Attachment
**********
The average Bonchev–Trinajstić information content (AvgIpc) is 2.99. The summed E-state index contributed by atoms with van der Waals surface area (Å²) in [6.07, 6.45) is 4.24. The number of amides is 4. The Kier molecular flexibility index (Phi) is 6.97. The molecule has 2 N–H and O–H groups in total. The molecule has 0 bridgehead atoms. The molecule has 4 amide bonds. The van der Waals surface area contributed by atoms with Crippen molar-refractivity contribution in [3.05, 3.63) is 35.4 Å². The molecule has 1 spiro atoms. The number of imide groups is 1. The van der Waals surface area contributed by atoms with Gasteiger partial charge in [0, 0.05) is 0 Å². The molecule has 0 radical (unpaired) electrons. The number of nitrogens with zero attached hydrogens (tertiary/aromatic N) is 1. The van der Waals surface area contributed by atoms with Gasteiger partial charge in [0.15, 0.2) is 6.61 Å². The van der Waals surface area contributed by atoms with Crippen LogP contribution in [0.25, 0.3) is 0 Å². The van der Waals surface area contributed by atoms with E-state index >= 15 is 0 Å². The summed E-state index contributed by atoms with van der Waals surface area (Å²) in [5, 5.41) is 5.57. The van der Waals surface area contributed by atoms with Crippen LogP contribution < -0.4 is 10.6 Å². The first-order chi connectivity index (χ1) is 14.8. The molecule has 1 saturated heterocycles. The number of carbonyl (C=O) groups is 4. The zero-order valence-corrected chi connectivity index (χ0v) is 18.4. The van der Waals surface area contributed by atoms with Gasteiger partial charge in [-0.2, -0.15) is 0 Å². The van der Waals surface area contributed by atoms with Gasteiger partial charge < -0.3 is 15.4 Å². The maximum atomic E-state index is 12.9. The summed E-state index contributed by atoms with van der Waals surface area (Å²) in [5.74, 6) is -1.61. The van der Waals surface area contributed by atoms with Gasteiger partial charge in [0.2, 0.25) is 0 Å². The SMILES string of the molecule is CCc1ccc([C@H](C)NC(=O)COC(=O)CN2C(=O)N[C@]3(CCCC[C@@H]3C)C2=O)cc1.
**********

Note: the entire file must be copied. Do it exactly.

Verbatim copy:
The average Bonchev–Trinajstić information content (AvgIpc) is 2.99. The summed E-state index contributed by atoms with van der Waals surface area (Å²) in [6.07, 6.45) is 4.24. The number of amides is 4. The Kier molecular flexibility index (Phi) is 6.97. The molecule has 2 N–H and O–H groups in total. The molecule has 0 bridgehead atoms. The molecule has 4 amide bonds. The van der Waals surface area contributed by atoms with Crippen molar-refractivity contribution in [3.05, 3.63) is 35.4 Å². The molecule has 1 spiro atoms. The number of imide groups is 1. The van der Waals surface area contributed by atoms with Gasteiger partial charge in [0, 0.05) is 0 Å². The molecule has 0 radical (unpaired) electrons. The number of nitrogens with zero attached hydrogens (tertiary/aromatic N) is 1. The van der Waals surface area contributed by atoms with Gasteiger partial charge in [0.15, 0.2) is 6.61 Å². The van der Waals surface area contributed by atoms with Crippen LogP contribution in [0.25, 0.3) is 0 Å². The van der Waals surface area contributed by atoms with E-state index >= 15 is 0 Å². The summed E-state index contributed by atoms with van der Waals surface area (Å²) in [5, 5.41) is 5.57. The van der Waals surface area contributed by atoms with Crippen LogP contribution < -0.4 is 10.6 Å². The first-order chi connectivity index (χ1) is 14.8. The molecule has 1 saturated heterocycles. The number of carbonyl (C=O) groups is 4. The zero-order valence-corrected chi connectivity index (χ0v) is 18.4. The van der Waals surface area contributed by atoms with Gasteiger partial charge in [-0.2, -0.15) is 0 Å². The van der Waals surface area contributed by atoms with Gasteiger partial charge < -0.3 is 15.4 Å². The maximum atomic E-state index is 12.9. The summed E-state index contributed by atoms with van der Waals surface area (Å²) in [5.74, 6) is -1.61. The van der Waals surface area contributed by atoms with Gasteiger partial charge in [0.2, 0.25) is 0 Å². The SMILES string of the molecule is CCc1ccc([C@H](C)NC(=O)COC(=O)CN2C(=O)N[C@]3(CCCC[C@@H]3C)C2=O)cc1.